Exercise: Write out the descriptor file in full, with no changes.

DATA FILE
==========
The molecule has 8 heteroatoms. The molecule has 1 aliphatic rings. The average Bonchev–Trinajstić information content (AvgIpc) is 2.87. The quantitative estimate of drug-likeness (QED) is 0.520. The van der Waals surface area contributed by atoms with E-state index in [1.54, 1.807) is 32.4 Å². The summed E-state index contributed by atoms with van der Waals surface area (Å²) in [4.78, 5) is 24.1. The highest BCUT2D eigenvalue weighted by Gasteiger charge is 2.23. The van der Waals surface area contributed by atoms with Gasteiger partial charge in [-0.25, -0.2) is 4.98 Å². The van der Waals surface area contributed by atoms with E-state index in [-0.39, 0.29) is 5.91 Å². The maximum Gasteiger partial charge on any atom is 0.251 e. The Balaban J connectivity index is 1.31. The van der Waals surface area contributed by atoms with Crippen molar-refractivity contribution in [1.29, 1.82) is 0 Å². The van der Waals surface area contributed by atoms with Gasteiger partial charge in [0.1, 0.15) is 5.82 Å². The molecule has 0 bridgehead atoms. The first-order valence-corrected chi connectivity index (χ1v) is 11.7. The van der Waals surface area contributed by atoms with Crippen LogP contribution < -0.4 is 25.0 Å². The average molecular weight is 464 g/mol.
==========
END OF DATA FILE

The molecule has 8 heteroatoms. The molecule has 1 aliphatic rings. The average Bonchev–Trinajstić information content (AvgIpc) is 2.87. The quantitative estimate of drug-likeness (QED) is 0.520. The van der Waals surface area contributed by atoms with E-state index in [1.54, 1.807) is 32.4 Å². The summed E-state index contributed by atoms with van der Waals surface area (Å²) in [4.78, 5) is 24.1. The highest BCUT2D eigenvalue weighted by Gasteiger charge is 2.23. The van der Waals surface area contributed by atoms with Gasteiger partial charge in [-0.25, -0.2) is 4.98 Å². The van der Waals surface area contributed by atoms with E-state index in [-0.39, 0.29) is 5.91 Å². The maximum Gasteiger partial charge on any atom is 0.251 e. The Balaban J connectivity index is 1.31. The van der Waals surface area contributed by atoms with Crippen molar-refractivity contribution in [1.29, 1.82) is 0 Å². The van der Waals surface area contributed by atoms with Gasteiger partial charge in [0.1, 0.15) is 5.82 Å². The molecule has 0 bridgehead atoms. The first-order valence-corrected chi connectivity index (χ1v) is 11.7. The van der Waals surface area contributed by atoms with Crippen LogP contribution < -0.4 is 25.0 Å². The average molecular weight is 464 g/mol.